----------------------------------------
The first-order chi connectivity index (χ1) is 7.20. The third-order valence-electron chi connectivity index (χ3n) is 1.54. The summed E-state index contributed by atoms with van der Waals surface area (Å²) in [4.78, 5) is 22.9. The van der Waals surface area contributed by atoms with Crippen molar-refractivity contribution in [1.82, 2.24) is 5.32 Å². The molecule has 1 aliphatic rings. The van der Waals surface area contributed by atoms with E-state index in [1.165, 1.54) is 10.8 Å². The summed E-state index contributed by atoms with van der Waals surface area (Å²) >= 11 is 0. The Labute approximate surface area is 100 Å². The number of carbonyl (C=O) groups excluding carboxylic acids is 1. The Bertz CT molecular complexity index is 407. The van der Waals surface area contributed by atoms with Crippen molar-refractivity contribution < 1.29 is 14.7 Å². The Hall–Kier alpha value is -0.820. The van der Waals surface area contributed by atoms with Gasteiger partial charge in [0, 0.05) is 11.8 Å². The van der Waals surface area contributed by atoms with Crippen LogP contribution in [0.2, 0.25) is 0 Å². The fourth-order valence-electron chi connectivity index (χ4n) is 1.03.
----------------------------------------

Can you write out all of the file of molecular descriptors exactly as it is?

The first-order chi connectivity index (χ1) is 7.20. The third-order valence-electron chi connectivity index (χ3n) is 1.54. The summed E-state index contributed by atoms with van der Waals surface area (Å²) in [4.78, 5) is 22.9. The van der Waals surface area contributed by atoms with Crippen molar-refractivity contribution in [1.82, 2.24) is 5.32 Å². The molecule has 1 aliphatic rings. The van der Waals surface area contributed by atoms with E-state index in [1.165, 1.54) is 10.8 Å². The summed E-state index contributed by atoms with van der Waals surface area (Å²) >= 11 is 0. The Labute approximate surface area is 100 Å². The number of carbonyl (C=O) groups excluding carboxylic acids is 1. The Bertz CT molecular complexity index is 407. The van der Waals surface area contributed by atoms with Crippen molar-refractivity contribution < 1.29 is 14.7 Å². The Hall–Kier alpha value is -0.820. The van der Waals surface area contributed by atoms with Gasteiger partial charge in [0, 0.05) is 11.8 Å². The van der Waals surface area contributed by atoms with Crippen LogP contribution in [0.2, 0.25) is 0 Å². The fourth-order valence-electron chi connectivity index (χ4n) is 1.03.